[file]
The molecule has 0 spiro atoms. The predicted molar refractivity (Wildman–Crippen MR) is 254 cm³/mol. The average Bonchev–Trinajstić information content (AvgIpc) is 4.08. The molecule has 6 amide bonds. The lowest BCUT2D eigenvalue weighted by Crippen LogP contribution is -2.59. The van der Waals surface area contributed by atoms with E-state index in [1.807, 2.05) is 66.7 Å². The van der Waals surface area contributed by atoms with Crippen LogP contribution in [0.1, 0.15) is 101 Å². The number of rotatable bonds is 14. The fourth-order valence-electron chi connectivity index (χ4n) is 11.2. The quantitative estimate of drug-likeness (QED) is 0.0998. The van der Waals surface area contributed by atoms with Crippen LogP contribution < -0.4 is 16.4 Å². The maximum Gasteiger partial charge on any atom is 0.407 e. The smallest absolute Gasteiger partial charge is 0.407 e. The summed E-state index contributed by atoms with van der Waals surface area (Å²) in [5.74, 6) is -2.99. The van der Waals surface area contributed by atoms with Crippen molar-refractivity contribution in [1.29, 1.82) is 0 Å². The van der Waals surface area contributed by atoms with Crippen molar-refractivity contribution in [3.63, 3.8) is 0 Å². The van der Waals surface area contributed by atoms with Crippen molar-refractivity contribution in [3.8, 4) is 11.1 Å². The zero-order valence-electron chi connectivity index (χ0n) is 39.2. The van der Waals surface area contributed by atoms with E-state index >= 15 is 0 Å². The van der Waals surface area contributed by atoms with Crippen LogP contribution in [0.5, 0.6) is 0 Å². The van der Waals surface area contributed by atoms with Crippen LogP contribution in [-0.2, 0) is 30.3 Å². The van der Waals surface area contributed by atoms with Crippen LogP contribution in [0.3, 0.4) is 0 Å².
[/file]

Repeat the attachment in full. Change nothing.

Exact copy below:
The molecule has 0 spiro atoms. The predicted molar refractivity (Wildman–Crippen MR) is 254 cm³/mol. The average Bonchev–Trinajstić information content (AvgIpc) is 4.08. The molecule has 6 amide bonds. The lowest BCUT2D eigenvalue weighted by Crippen LogP contribution is -2.59. The van der Waals surface area contributed by atoms with E-state index in [1.807, 2.05) is 66.7 Å². The van der Waals surface area contributed by atoms with Crippen LogP contribution in [0.1, 0.15) is 101 Å². The number of rotatable bonds is 14. The fourth-order valence-electron chi connectivity index (χ4n) is 11.2. The quantitative estimate of drug-likeness (QED) is 0.0998. The van der Waals surface area contributed by atoms with Crippen LogP contribution < -0.4 is 16.4 Å². The maximum Gasteiger partial charge on any atom is 0.407 e. The smallest absolute Gasteiger partial charge is 0.407 e. The summed E-state index contributed by atoms with van der Waals surface area (Å²) in [5.74, 6) is -2.99. The van der Waals surface area contributed by atoms with Crippen molar-refractivity contribution in [1.29, 1.82) is 0 Å². The van der Waals surface area contributed by atoms with Crippen molar-refractivity contribution in [3.63, 3.8) is 0 Å². The van der Waals surface area contributed by atoms with Crippen molar-refractivity contribution in [3.8, 4) is 11.1 Å². The zero-order valence-electron chi connectivity index (χ0n) is 39.2. The van der Waals surface area contributed by atoms with E-state index >= 15 is 0 Å². The van der Waals surface area contributed by atoms with Crippen LogP contribution in [0.5, 0.6) is 0 Å². The van der Waals surface area contributed by atoms with Crippen LogP contribution in [-0.2, 0) is 30.3 Å². The van der Waals surface area contributed by atoms with Crippen LogP contribution in [0.3, 0.4) is 0 Å².